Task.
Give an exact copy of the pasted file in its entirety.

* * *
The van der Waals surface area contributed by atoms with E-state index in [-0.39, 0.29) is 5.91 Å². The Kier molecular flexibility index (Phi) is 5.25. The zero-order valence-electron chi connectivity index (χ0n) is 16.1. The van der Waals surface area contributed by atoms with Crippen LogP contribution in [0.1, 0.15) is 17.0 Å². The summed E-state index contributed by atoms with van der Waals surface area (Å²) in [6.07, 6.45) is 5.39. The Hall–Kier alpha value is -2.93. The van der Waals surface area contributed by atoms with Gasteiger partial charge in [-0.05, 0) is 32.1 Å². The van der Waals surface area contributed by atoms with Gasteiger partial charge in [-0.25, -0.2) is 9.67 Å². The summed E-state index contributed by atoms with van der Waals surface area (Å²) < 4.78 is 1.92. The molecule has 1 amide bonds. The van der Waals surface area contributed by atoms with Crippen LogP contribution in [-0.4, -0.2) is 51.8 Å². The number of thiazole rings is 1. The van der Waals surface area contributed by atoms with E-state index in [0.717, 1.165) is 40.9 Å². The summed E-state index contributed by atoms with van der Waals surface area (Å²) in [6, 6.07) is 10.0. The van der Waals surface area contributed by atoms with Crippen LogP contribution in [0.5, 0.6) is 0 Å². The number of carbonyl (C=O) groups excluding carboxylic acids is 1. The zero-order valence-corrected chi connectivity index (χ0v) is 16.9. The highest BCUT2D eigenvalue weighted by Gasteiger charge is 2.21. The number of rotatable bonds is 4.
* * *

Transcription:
The van der Waals surface area contributed by atoms with E-state index in [-0.39, 0.29) is 5.91 Å². The Kier molecular flexibility index (Phi) is 5.25. The zero-order valence-electron chi connectivity index (χ0n) is 16.1. The van der Waals surface area contributed by atoms with Crippen LogP contribution in [0.1, 0.15) is 17.0 Å². The summed E-state index contributed by atoms with van der Waals surface area (Å²) in [6.07, 6.45) is 5.39. The Hall–Kier alpha value is -2.93. The van der Waals surface area contributed by atoms with Gasteiger partial charge in [-0.05, 0) is 32.1 Å². The van der Waals surface area contributed by atoms with Gasteiger partial charge in [-0.25, -0.2) is 9.67 Å². The summed E-state index contributed by atoms with van der Waals surface area (Å²) < 4.78 is 1.92. The molecule has 1 amide bonds. The van der Waals surface area contributed by atoms with Crippen LogP contribution in [-0.4, -0.2) is 51.8 Å². The number of thiazole rings is 1. The van der Waals surface area contributed by atoms with E-state index in [0.717, 1.165) is 40.9 Å². The summed E-state index contributed by atoms with van der Waals surface area (Å²) in [6, 6.07) is 10.0. The van der Waals surface area contributed by atoms with Crippen LogP contribution in [0.5, 0.6) is 0 Å². The number of carbonyl (C=O) groups excluding carboxylic acids is 1. The zero-order valence-corrected chi connectivity index (χ0v) is 16.9. The highest BCUT2D eigenvalue weighted by Gasteiger charge is 2.21. The number of rotatable bonds is 4.